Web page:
Numbness and Tingling as a Symptom of Multiple Sclerosis

Senior woman standing touching hand
Westend61/Getty Images

Numbness and tingling are two of the most common symptoms of multiple sclerosis. In fact, they may have been what led to your diagnosis, your first symptoms. While frightening, they are usually not as alarming or disabling as motor symptoms (like falling or dropping things).

What Numbness and Tingling Feels Like

Most commonly referred to as “numbness” or “tingling,” loss of sensation or abnormal sensations are two of the most common MS symptoms that people seek help for.

While numbness is a "loss of sensation," there are a number of abnormal sensations described by people with MS like pins and needles (called paresthesias), severe itchiness, tingling, buzzing, vibrating, or throbbing. When the sensation is painful, it's called a dysesthesia (for example, burning feet).

Sensory symptoms can be transient (lasting for just a little while) or last for a long time. In addition, some sensory symptoms cause only mild discomfort or are simply annoying. But others may be frankly painful.

In addition, some people with MS experience allodynia, meaning they experience pain when touched with things that normally do not cause pain like their clothes or a friendly touch on the arm. In other words, everyone has his or her own special form of sensory disturbances in MS.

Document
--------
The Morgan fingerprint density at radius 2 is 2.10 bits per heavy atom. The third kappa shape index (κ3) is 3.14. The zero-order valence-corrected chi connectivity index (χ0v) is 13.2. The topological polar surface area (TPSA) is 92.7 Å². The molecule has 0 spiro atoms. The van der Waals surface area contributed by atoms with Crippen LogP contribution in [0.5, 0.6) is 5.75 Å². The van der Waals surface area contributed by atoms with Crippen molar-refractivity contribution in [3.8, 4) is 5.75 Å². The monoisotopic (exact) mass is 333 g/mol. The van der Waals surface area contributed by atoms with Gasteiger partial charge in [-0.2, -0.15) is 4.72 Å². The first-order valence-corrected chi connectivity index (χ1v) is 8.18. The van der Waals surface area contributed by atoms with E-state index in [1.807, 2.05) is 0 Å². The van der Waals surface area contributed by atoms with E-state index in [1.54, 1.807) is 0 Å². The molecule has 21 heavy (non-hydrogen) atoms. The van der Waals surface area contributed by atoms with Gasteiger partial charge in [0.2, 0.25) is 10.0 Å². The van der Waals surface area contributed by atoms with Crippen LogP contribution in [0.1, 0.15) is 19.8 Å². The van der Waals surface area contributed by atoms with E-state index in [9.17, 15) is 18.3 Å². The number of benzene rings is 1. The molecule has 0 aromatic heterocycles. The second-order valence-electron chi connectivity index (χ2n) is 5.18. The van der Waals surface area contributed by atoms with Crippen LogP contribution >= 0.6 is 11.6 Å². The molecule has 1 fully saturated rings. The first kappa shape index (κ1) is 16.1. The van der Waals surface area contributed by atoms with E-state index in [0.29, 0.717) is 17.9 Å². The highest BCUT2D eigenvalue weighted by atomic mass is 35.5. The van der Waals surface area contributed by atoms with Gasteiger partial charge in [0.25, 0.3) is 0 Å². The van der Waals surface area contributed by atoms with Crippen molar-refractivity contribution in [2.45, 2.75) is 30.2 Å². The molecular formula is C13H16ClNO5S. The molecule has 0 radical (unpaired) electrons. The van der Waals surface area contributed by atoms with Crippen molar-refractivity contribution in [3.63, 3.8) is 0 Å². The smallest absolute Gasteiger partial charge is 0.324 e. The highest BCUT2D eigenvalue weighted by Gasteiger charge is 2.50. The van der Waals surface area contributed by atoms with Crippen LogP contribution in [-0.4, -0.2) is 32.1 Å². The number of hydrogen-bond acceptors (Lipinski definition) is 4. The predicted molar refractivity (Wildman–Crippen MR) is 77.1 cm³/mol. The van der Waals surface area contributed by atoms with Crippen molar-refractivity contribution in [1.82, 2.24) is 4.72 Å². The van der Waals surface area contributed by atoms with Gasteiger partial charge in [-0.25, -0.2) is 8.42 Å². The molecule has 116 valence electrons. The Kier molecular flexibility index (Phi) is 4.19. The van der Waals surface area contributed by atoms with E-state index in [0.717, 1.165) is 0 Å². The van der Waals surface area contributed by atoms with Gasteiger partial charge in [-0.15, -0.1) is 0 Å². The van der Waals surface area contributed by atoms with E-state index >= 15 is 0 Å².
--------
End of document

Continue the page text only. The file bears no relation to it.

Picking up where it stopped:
Location of Numbness and Tingling in MS

It's also important to note that numbness and tingling can occur anywhere in the body and present a variety of problems based on their location. For example, if your feet are affected, you may experience problems walking because of pain, sensory ataxia, and interference with proprioception. If your hands are affected, you may experience problems with writing, fine motor movements, or holding things.

Sensory problems, especially numbness of the genitalia, can cause sexual dysfunction and paresthesias of the tongue may cause problems speaking, such as dysarthria, or detecting the temperature of food. Another common type of MS-related sensory disturbance is the "MS Hug," which causes tightness or squeezing around the trunk or extremities.

It's interesting to note that sensory disturbances tend to be worse at night. A good rule of thumb is to ensure your bedroom is cool, as this may help ease your symptoms. That being said, if the numbness and tingling significantly disturb your sleep, you may need to talk to your doctor about a sleep aid or specific treatment for the paresthesia.

Causes of Sensory Symptoms in MS

Sensory symptoms in MS are caused by lesions of the brain or spinal cord, meaning they occur as a result of demyelination of the nerve fibers that carry sensory information about the central nervous system (brain and spinal cord) to the body and vice versa.